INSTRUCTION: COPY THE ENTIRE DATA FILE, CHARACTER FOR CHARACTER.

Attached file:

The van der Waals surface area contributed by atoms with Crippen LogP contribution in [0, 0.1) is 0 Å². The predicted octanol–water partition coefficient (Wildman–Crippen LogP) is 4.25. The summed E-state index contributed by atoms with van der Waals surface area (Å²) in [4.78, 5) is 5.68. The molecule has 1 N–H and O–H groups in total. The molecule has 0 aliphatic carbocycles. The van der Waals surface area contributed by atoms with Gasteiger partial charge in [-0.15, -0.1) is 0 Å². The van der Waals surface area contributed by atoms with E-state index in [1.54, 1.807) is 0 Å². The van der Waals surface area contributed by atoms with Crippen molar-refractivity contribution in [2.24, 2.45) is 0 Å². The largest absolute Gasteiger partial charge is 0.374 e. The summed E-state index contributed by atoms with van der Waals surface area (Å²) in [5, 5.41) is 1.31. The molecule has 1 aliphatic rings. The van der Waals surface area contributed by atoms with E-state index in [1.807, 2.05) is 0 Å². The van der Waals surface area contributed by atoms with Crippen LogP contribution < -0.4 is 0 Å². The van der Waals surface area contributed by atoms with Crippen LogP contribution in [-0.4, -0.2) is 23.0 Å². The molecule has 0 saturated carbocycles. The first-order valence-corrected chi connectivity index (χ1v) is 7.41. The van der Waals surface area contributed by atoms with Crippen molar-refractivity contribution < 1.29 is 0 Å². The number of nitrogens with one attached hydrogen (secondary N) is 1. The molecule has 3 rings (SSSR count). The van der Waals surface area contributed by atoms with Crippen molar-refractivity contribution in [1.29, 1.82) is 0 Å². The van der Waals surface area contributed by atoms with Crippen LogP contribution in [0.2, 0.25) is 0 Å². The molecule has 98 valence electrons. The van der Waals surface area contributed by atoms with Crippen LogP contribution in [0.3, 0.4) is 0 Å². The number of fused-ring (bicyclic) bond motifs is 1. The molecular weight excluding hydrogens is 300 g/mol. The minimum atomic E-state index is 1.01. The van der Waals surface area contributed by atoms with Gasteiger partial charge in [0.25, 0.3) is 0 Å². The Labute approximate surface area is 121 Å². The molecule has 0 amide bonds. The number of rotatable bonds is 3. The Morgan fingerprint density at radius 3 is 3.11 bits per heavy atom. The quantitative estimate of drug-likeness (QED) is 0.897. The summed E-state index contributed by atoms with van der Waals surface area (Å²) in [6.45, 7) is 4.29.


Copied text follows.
The van der Waals surface area contributed by atoms with Crippen LogP contribution in [0, 0.1) is 0 Å². The predicted octanol–water partition coefficient (Wildman–Crippen LogP) is 4.25. The summed E-state index contributed by atoms with van der Waals surface area (Å²) in [4.78, 5) is 5.68. The molecule has 1 N–H and O–H groups in total. The molecule has 0 aliphatic carbocycles. The van der Waals surface area contributed by atoms with Gasteiger partial charge in [-0.15, -0.1) is 0 Å². The van der Waals surface area contributed by atoms with E-state index in [1.54, 1.807) is 0 Å². The van der Waals surface area contributed by atoms with Crippen molar-refractivity contribution in [2.24, 2.45) is 0 Å². The largest absolute Gasteiger partial charge is 0.374 e. The summed E-state index contributed by atoms with van der Waals surface area (Å²) in [5, 5.41) is 1.31. The molecule has 1 aliphatic rings. The van der Waals surface area contributed by atoms with E-state index in [1.807, 2.05) is 0 Å². The van der Waals surface area contributed by atoms with Crippen LogP contribution < -0.4 is 0 Å². The van der Waals surface area contributed by atoms with Crippen LogP contribution in [-0.4, -0.2) is 23.0 Å². The molecule has 0 saturated carbocycles. The first-order valence-corrected chi connectivity index (χ1v) is 7.41. The van der Waals surface area contributed by atoms with Crippen molar-refractivity contribution < 1.29 is 0 Å². The number of nitrogens with one attached hydrogen (secondary N) is 1. The molecule has 3 rings (SSSR count). The van der Waals surface area contributed by atoms with Crippen molar-refractivity contribution in [1.29, 1.82) is 0 Å². The van der Waals surface area contributed by atoms with Crippen LogP contribution in [0.2, 0.25) is 0 Å². The molecule has 98 valence electrons. The van der Waals surface area contributed by atoms with Crippen LogP contribution in [0.3, 0.4) is 0 Å². The number of fused-ring (bicyclic) bond motifs is 1. The molecular weight excluding hydrogens is 300 g/mol. The minimum atomic E-state index is 1.01. The van der Waals surface area contributed by atoms with Gasteiger partial charge in [0.25, 0.3) is 0 Å². The Labute approximate surface area is 121 Å². The molecule has 0 amide bonds. The number of rotatable bonds is 3. The Morgan fingerprint density at radius 3 is 3.11 bits per heavy atom. The quantitative estimate of drug-likeness (QED) is 0.897. The summed E-state index contributed by atoms with van der Waals surface area (Å²) in [6.45, 7) is 4.29.